United States Bankruptcy Appellate Panel of the Eighth Circuit
Submitted: August 12, 2016
from United States Bankruptcy Court for the District of
Minnesota - Minneapolis.
SCHERMER, NAIL and SHODEEN, Bankruptcy Judges.
SCHERMER, BANKRUPTCY JUDGE.
Wigley appeals from the bankruptcy court's: (1) November 18,
2015 order denying confirmation of Robert Wigley's
(Debtor) second modified Chapter 11 plan, establishing
deadlines for the Debtor to file a modified plan, and obtain
confirmation of it, and denying Lariat Companies, Inc.'s
(Lariat) request to dismiss the Debtor's Chapter 11 case
or to convert the case to Chapter 7; (2) February 18, 2016 order
confirming the Debtor's fourth modified Chapter 11 plan;
and (3) order granting relief from the automatic stay to
allow Lariat to exercise its rights and remedies against
Barbara Wigley in state court litigation. For the reasons
that follow, we dismiss this appeal based on lack of
standing. To the extent that Barbara Wigley has standing to
bring this appeal, we have jurisdiction over this appeal from
the final orders of the bankruptcy court and we
affirm. See 28 U.S.C. § 158(b).
threshold issue is whether Barbara Wigley has standing to
bring this appeal. We hold that she does not and we dismiss
this appeal. To the extent that Barbara Wigley has standing
to bring this appeal, we address the two remaining issues on
appeal, whether the bankruptcy court erred when it: (1)
denied approval of a settlement in the Debtor's Chapter
11 plan, resulting in the denial of confirmation of the plan
and confirmation of a later plan with a provision stating
that the Debtor would not pursue any avoidance actions
against his wife; and (2) entered the stay relief order. We
find no error by the bankruptcy court.
litigation preceded the filing of the Debtor's Chapter 11
bankruptcy case, including a lawsuit holding the Debtor
liable as the guarantor of a lessee's obligations under a
real property lease and related proceedings, an involuntary
Chapter 7 bankruptcy of the Debtor, a Chapter 11 bankruptcy
of the lessee, and fraudulent transfer proceedings against
the Debtor and his wife. The dispute in this appeal focuses
on the fraudulent transfer action. As background, we outline
the proceedings relating to the guarantee judgment against
the lessor under a lease for which the Debtor personally
guaranteed the obligations of the lessee (an LLC that he had
formed) obtained a state court judgment exceeding $2.2
million against the Debtor and the LLC. Non-bankruptcy
attempts by the Debtor to avoid collection of that judgment
proved unsuccessful. The Debtor unsuccessfully brought a
state court lawsuit seeking relief from the guarantee
judgement. The Debtor's lawsuit against Lariat was
dismissed but the Debtor appealed the dismissal order, which
remains pending due to the Debtor's bankruptcy. A
separate attempt by the Debtor in the LLC's bankruptcy
case to enjoin Lariat from enforcing the guarantee judgment
was also unsuccessful. Ultimately, Lariat obtained a state
court order (which was stayed by the Debtor's Chapter 11
filing) allowing it to liquidate the Debtor's non-exempt
assets to satisfy the guarantee judgment.
(together with other creditors) commenced a pre-petition
fraudulent transfer action against the Debtor's wife in
state court, and later added the Debtor as a co-defendant.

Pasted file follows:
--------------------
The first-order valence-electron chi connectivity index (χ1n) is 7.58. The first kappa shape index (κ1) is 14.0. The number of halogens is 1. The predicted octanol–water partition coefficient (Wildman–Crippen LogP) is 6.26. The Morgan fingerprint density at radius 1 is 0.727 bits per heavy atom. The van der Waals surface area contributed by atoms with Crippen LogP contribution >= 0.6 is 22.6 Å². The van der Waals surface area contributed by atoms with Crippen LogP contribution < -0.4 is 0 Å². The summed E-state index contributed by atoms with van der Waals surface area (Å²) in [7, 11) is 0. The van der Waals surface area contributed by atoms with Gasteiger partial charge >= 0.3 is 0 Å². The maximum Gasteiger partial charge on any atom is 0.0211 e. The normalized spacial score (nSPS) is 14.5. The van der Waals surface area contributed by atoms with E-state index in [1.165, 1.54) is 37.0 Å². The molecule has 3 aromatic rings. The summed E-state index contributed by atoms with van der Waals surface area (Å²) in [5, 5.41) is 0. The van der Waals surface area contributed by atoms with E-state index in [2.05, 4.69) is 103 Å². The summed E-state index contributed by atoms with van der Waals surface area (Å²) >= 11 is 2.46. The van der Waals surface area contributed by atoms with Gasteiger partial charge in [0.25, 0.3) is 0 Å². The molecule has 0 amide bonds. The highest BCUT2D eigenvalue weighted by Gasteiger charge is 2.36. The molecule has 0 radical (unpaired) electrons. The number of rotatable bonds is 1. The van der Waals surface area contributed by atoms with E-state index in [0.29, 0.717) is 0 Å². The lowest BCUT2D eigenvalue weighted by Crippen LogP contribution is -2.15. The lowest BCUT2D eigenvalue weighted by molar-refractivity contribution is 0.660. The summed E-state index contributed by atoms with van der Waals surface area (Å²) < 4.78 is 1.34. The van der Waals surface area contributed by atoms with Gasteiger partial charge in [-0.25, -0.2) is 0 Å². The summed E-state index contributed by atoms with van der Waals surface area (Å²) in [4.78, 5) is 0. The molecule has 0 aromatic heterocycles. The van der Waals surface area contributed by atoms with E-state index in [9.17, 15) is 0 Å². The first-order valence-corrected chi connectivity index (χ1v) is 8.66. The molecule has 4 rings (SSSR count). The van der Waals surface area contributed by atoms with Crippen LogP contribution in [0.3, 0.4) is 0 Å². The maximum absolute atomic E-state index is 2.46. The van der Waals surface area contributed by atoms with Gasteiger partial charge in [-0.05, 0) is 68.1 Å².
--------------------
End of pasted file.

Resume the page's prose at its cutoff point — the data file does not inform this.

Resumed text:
Ultimately, the Debtor and his wife were held jointly and
severally liable to Lariat for fraudulent transfers totaling
approximately $800, 000. The Debtor and his wife later moved
in the state court for amended findings in that action. On
the petition date of the Debtor's Chapter 11 case, the
state court had not ruled on the motion for amended findings
and the Debtor believed that the automatic stay applied to
the fraudulent transfer proceeding.
Debtor filed his bankruptcy petition on February 10, 2014. On
his schedules, the Debtor listed assets exceeding the amount
of his liabilities. Lariat's guarantee judgment was
capped under Bankruptcy Code § 502(b)(6). The Debtor filed
his Second Modified Plan of Reorganization (Second Modified
Plan), which proposed to release his wife, Barbara Wigley,
from all claims held against her by the Debtor or the estate
(eliminating the fraudulent transfer judgment against her) in
exchange for her settlement payment (Settlement).
Specifically, the Second Modified Plan stated:
I. DEFINED TERMS
"Barbara Wigley Settlement Payment" means the sum
of $350, 000.00, to be paid pursuant to Section 4.3(A) of the
4.3. Plan Performance
A. Plan Funding.
In exchange for the release provided for in Section 4.4 of
the Plan, on or before the Effective Date, Barbara Wigley
shall remit the Barbara Wigley Settlement Payment to the
Debtor, and the Debtor shall distribute one hundred percent
of such funds to the holders of Class 1 [general unsecured]
claims pursuant to the terms of the Plan. The Debtor shall be
responsible for payment of all other amounts due and payable
under the Plan.
4.4. Settlement and Release of Claims Against Barbara Wigley
Confirmation of the Plan shall constitute approval of a
settlement agreement under which all claims that the Debtor
or any other representative of the estate could have asserted
against Barbara Wigley as of the Confirmation Date, including
but not limited to Avoidance Actions, shall be released in
exchange for payment of the Barbara Wigley Settlement
Payment, which shall be due no later than the Effective Date.
The settlement and release provided for herein shall be
binding on all ...